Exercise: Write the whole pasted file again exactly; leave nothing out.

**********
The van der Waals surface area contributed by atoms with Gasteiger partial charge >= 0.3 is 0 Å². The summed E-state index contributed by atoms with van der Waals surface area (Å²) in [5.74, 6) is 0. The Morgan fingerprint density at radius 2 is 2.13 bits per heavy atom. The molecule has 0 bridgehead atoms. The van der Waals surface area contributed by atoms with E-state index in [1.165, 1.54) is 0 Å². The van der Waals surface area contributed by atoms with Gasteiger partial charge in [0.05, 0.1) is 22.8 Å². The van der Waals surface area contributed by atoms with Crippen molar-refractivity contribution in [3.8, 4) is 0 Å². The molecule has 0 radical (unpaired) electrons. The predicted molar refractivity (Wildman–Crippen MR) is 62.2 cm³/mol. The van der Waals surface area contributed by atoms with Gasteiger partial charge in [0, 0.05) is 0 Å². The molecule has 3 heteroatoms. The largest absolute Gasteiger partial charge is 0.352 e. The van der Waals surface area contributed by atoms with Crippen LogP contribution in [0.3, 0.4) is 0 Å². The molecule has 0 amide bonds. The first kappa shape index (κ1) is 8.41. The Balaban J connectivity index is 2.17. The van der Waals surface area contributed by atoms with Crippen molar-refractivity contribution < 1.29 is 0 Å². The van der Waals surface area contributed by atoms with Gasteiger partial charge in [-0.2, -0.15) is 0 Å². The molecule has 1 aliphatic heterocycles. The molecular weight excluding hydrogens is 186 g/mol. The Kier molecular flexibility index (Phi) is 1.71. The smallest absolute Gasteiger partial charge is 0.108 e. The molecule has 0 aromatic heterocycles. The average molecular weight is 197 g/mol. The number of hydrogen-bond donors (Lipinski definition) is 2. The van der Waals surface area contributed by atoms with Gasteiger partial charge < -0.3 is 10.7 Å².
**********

The van der Waals surface area contributed by atoms with Gasteiger partial charge >= 0.3 is 0 Å². The summed E-state index contributed by atoms with van der Waals surface area (Å²) in [5.74, 6) is 0. The Morgan fingerprint density at radius 2 is 2.13 bits per heavy atom. The molecule has 0 bridgehead atoms. The van der Waals surface area contributed by atoms with E-state index in [1.165, 1.54) is 0 Å². The van der Waals surface area contributed by atoms with Gasteiger partial charge in [0.05, 0.1) is 22.8 Å². The van der Waals surface area contributed by atoms with Crippen molar-refractivity contribution in [3.8, 4) is 0 Å². The molecule has 0 radical (unpaired) electrons. The predicted molar refractivity (Wildman–Crippen MR) is 62.2 cm³/mol. The van der Waals surface area contributed by atoms with Gasteiger partial charge in [0, 0.05) is 0 Å². The molecule has 3 heteroatoms. The largest absolute Gasteiger partial charge is 0.352 e. The van der Waals surface area contributed by atoms with Crippen LogP contribution in [0.3, 0.4) is 0 Å². The molecule has 0 amide bonds. The first kappa shape index (κ1) is 8.41. The Balaban J connectivity index is 2.17. The van der Waals surface area contributed by atoms with Crippen molar-refractivity contribution < 1.29 is 0 Å². The van der Waals surface area contributed by atoms with Gasteiger partial charge in [-0.2, -0.15) is 0 Å². The molecule has 1 aliphatic heterocycles. The molecular weight excluding hydrogens is 186 g/mol. The Kier molecular flexibility index (Phi) is 1.71. The smallest absolute Gasteiger partial charge is 0.108 e. The molecule has 0 aromatic heterocycles. The average molecular weight is 197 g/mol. The number of hydrogen-bond donors (Lipinski definition) is 2. The van der Waals surface area contributed by atoms with Gasteiger partial charge < -0.3 is 10.7 Å².